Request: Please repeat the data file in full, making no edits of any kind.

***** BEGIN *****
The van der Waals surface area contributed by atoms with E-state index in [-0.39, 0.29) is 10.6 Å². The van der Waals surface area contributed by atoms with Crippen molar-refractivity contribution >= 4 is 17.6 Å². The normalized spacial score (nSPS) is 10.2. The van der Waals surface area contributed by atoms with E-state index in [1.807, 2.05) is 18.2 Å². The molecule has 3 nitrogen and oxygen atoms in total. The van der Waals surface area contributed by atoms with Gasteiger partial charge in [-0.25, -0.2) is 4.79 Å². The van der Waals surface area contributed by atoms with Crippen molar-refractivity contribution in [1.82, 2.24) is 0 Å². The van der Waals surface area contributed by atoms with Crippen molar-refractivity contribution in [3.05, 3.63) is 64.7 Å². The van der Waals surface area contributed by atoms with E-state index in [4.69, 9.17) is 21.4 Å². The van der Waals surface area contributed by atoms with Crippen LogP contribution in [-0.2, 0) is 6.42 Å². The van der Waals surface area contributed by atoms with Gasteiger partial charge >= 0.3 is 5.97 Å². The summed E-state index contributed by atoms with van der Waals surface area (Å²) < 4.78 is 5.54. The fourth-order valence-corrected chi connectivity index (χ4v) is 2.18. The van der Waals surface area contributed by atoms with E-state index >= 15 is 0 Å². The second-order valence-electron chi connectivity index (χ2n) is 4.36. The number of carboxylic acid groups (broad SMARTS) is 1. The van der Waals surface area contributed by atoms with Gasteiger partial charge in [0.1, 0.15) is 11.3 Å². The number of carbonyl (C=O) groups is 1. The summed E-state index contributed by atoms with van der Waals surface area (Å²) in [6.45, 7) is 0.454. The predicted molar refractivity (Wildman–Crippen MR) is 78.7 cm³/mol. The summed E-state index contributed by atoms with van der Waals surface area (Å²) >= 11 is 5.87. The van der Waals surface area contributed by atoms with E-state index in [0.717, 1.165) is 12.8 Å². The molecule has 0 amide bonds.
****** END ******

The van der Waals surface area contributed by atoms with E-state index in [-0.39, 0.29) is 10.6 Å². The van der Waals surface area contributed by atoms with Crippen molar-refractivity contribution >= 4 is 17.6 Å². The normalized spacial score (nSPS) is 10.2. The van der Waals surface area contributed by atoms with E-state index in [1.807, 2.05) is 18.2 Å². The molecule has 3 nitrogen and oxygen atoms in total. The van der Waals surface area contributed by atoms with Gasteiger partial charge in [-0.25, -0.2) is 4.79 Å². The van der Waals surface area contributed by atoms with Crippen molar-refractivity contribution in [1.82, 2.24) is 0 Å². The van der Waals surface area contributed by atoms with Crippen molar-refractivity contribution in [3.05, 3.63) is 64.7 Å². The van der Waals surface area contributed by atoms with E-state index in [4.69, 9.17) is 21.4 Å². The van der Waals surface area contributed by atoms with Crippen LogP contribution in [-0.2, 0) is 6.42 Å². The van der Waals surface area contributed by atoms with Gasteiger partial charge >= 0.3 is 5.97 Å². The summed E-state index contributed by atoms with van der Waals surface area (Å²) < 4.78 is 5.54. The fourth-order valence-corrected chi connectivity index (χ4v) is 2.18. The van der Waals surface area contributed by atoms with E-state index >= 15 is 0 Å². The second-order valence-electron chi connectivity index (χ2n) is 4.36. The number of carboxylic acid groups (broad SMARTS) is 1. The van der Waals surface area contributed by atoms with Gasteiger partial charge in [0.1, 0.15) is 11.3 Å². The number of carbonyl (C=O) groups is 1. The summed E-state index contributed by atoms with van der Waals surface area (Å²) in [6.45, 7) is 0.454. The predicted molar refractivity (Wildman–Crippen MR) is 78.7 cm³/mol. The summed E-state index contributed by atoms with van der Waals surface area (Å²) >= 11 is 5.87. The van der Waals surface area contributed by atoms with E-state index in [0.717, 1.165) is 12.8 Å². The molecule has 0 amide bonds.